Q. What is the revelation in our minds?
A. The light of reason.

Q. Where do you find the recorded revelations of God?

A. In the writings of the Old Testament, which were addressed particularly to the Jews; and in the doctrines and instructions of Jesus Christ and his

apostles, which are contained in the books of the New Testament, and which, with some local exceptions, were intended for all mankind.

Q. Do the recorded revelations of God contradict the revelations of nature and reason?

A. They do not, and they cannot; for they all come from God, and God is perfect truth, and perfect truth cannot contradict itself.

Q. Which is the most complete of the two recorded revelations you have mentioned?

A. The latter, which is the revelation by Jesus Christ.

Q. Who was Jesus Christ?

A. A man who proved that he was sent from God, by speaking as never man spake before; and by performing miracles, which he could not have done unless assisted by Almighty Power.

Q. On what grounds do you believe that he thus taught and worked?

A. His instructions speak for themselves. His miracles were seen and attested by thousands; they were recorded while they were fresh in the recollection of many; they were never contradicted; the writings which contain both them and the instructions, have come down to us in the most unexceptionable manner, and bear every mark of having been composed by honest and intelligent men. This evidence, internal and external, convinces me.

Q. What is the sum of Christ's instructions?

A. To love God supremely, and our neighbour as ourselves.

Q. Did Christ live as he taught?

A. His example was in strict conformity with his precepts, and was one of perfect virtue.

Q. What motive have we to induce us to obey the precepts of Jesus, and follow his example?

A. The prospect of the greatest happiness in this life, and in the eternal life which will follow it.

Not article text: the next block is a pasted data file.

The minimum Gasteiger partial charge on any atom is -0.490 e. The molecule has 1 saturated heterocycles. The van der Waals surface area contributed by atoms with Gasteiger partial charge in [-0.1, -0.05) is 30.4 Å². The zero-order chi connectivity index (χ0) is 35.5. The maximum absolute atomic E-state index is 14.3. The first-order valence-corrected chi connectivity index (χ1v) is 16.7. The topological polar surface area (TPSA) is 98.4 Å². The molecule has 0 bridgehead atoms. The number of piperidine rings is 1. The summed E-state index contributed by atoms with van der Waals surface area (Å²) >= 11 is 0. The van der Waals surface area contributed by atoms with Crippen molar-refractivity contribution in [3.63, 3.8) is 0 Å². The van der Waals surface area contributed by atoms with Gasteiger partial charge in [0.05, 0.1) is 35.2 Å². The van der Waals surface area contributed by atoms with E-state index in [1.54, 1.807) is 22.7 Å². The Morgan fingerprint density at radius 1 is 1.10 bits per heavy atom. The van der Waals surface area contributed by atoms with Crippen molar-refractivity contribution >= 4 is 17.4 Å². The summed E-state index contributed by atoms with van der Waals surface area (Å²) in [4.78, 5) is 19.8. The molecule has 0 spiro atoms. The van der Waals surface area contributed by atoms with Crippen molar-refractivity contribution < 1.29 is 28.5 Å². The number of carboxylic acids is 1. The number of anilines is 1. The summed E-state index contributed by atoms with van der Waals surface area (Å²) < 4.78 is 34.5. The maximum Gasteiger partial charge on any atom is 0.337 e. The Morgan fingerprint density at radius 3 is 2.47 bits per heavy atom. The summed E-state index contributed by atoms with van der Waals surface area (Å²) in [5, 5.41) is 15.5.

Q. Why do you believe that there will be any life beside the present? A. My hopes tell me so; the wants of my

nature tell me so; my conceptions of God's mercy tell me so; Jesus Christ has declared it; and his resurrection from the dead has proved it.

Q. If happiness in the future world is a motive to virtue in this, you must believe that they who are wicked here, will not hereafter share the happiness of those who are virtuous here..

A. I do. I believe that our condition in the next life will correspond with the degree of our virtue in the present; a proper regard being had to our opportunities. Of that degree, and its corresponding allotment, God is to be the judge, and not I, nor any other mortal; for which God be praised! He is supremely just.

Q. Has Christianity any rites?

A. It has two-Baptism and the Lord's Supper; the first is a significant ceremony of initiation; and the last, by calling to our remembrance the sufferings of Christ and the purposes of his mission and death, confirms us from time to time in our faith and duty.

Q. Do all christians agree in this representation of christianity?

A. They do not. There are many different ways of interpreting the Scriptures; and the majority of